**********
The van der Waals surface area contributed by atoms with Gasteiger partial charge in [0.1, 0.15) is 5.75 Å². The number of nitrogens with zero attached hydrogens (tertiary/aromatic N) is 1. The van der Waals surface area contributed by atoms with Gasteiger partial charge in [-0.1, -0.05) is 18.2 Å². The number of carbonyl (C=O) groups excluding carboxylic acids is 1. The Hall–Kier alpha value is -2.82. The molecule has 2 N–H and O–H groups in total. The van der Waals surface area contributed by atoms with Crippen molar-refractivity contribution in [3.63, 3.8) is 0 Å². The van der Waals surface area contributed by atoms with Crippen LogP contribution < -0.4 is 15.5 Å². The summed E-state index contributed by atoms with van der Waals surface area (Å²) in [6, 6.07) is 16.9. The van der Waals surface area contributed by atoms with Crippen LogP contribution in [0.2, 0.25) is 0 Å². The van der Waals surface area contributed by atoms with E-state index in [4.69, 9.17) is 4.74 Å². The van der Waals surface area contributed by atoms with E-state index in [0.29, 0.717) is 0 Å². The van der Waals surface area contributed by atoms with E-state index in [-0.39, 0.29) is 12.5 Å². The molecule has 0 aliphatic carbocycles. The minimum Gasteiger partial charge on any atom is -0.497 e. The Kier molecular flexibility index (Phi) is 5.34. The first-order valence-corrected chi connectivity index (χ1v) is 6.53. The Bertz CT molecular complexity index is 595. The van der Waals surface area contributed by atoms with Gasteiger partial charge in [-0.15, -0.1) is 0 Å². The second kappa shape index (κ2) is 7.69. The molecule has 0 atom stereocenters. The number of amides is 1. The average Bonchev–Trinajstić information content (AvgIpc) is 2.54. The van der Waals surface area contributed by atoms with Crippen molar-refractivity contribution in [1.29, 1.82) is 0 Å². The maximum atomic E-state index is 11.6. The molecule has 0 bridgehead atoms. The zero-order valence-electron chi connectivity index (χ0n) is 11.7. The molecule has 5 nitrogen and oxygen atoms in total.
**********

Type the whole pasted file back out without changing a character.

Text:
The van der Waals surface area contributed by atoms with Gasteiger partial charge in [0.1, 0.15) is 5.75 Å². The number of nitrogens with zero attached hydrogens (tertiary/aromatic N) is 1. The van der Waals surface area contributed by atoms with Gasteiger partial charge in [-0.1, -0.05) is 18.2 Å². The number of carbonyl (C=O) groups excluding carboxylic acids is 1. The Hall–Kier alpha value is -2.82. The molecule has 2 N–H and O–H groups in total. The van der Waals surface area contributed by atoms with Crippen molar-refractivity contribution in [3.63, 3.8) is 0 Å². The van der Waals surface area contributed by atoms with Crippen LogP contribution < -0.4 is 15.5 Å². The summed E-state index contributed by atoms with van der Waals surface area (Å²) in [6, 6.07) is 16.9. The van der Waals surface area contributed by atoms with Crippen LogP contribution in [0.2, 0.25) is 0 Å². The van der Waals surface area contributed by atoms with E-state index in [4.69, 9.17) is 4.74 Å². The van der Waals surface area contributed by atoms with E-state index in [0.29, 0.717) is 0 Å². The van der Waals surface area contributed by atoms with E-state index in [-0.39, 0.29) is 12.5 Å². The molecule has 0 aliphatic carbocycles. The minimum Gasteiger partial charge on any atom is -0.497 e. The Kier molecular flexibility index (Phi) is 5.34. The first-order valence-corrected chi connectivity index (χ1v) is 6.53. The Bertz CT molecular complexity index is 595. The van der Waals surface area contributed by atoms with Gasteiger partial charge in [-0.15, -0.1) is 0 Å². The second kappa shape index (κ2) is 7.69. The molecule has 0 atom stereocenters. The number of amides is 1. The average Bonchev–Trinajstić information content (AvgIpc) is 2.54. The van der Waals surface area contributed by atoms with Crippen molar-refractivity contribution in [1.29, 1.82) is 0 Å². The maximum atomic E-state index is 11.6. The molecule has 0 bridgehead atoms. The zero-order valence-electron chi connectivity index (χ0n) is 11.7. The molecule has 5 nitrogen and oxygen atoms in total.